Author:Aliki Angelidou (Panteion University)
Paper short abstract:
Our presentation deals with the history of the discipline of anthropology in two South Eastern European countries. More specifically, it investigates the development of empirical social science and theory in Bulgaria and Greece during the last century throughout a double methodological perspective: a) an ethnographic study of academic and research institutions and texts, and b) an oral history dealing with the accounts of the social actors that played an active role to the organization of the discipline in these two countries. It explores comparatively what seems to be “particular” for each national scientific tradition, demonstrating the parallel trajectories of the discipline in the two neighbour countries, which have been attached to different academic paradigms over the last 50 years.
Paper long abstract:
In both Greece and Bulgaria, the development of social sciences in general and of social anthropology in particular, until very recently has been studied only at a national level. These approaches placed much emphasis on the comparison with the theoretical and methodological fields developed in "Western" countries or the Soviet Union respectively, attempting to catch up the discrepancies between the domestic practices and the western or soviet "models". Transforming the scope of this inquiry in comparative perspective between the countries of SEE could be an interesting project, as it shows that what seems to be "particular" to one or another national scientific tradition are similar phenomena, due to common social and historical frameworks. In search for the commonalities and differences between the Greek and Bulgarian theoretical schemes and research practices, we come accross of the strong influence of history and folklore in both academic traditions at the end of the19th and the first half of the 20th century, the beginning of empirical studies in SEE in the interwar period, the breaking up of contacts and exchanges between "eastern" and "western" scholars due to the Cold War, as well as the reconfigurations of the academic field after the fall of socialism in the early 1990s, when anthropology becomes more institutionalized in the academia and is (well) established in both Bulgarian and Greek universities.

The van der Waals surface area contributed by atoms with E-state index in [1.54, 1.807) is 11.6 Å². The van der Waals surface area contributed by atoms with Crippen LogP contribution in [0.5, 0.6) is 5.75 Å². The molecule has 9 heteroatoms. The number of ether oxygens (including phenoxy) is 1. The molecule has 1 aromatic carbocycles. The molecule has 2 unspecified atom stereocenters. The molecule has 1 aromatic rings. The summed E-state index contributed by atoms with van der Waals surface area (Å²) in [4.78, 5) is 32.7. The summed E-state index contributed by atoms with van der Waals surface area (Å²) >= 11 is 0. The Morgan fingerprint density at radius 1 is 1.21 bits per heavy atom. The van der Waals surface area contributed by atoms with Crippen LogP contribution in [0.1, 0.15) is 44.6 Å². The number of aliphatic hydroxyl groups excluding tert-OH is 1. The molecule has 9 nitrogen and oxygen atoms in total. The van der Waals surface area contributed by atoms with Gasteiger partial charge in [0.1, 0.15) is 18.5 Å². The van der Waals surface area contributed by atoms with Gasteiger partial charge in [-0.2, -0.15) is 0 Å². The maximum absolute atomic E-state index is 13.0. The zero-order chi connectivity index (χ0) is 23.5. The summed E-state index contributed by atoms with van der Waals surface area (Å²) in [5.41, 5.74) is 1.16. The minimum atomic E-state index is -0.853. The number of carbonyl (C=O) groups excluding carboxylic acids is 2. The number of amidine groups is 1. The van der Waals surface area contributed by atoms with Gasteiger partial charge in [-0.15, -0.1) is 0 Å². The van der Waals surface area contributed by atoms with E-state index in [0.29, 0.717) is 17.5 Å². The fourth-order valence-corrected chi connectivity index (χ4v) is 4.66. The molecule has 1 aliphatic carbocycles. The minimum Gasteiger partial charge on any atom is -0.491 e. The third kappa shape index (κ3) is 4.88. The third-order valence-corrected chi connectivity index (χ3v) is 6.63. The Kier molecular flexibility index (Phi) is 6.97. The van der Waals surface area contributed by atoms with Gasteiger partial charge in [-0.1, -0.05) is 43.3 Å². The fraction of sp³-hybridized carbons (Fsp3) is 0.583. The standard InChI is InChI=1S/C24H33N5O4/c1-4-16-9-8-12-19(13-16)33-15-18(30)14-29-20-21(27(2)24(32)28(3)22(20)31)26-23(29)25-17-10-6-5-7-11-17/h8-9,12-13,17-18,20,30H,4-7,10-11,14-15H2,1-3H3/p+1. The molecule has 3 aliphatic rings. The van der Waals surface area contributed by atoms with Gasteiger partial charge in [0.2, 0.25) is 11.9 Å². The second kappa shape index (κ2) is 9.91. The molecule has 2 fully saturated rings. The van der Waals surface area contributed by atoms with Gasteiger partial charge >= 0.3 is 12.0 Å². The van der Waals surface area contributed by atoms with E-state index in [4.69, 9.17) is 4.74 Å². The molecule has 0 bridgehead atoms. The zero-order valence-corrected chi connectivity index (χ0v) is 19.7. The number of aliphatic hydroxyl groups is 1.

East looks West and West looks East - mutual constructions of anthropology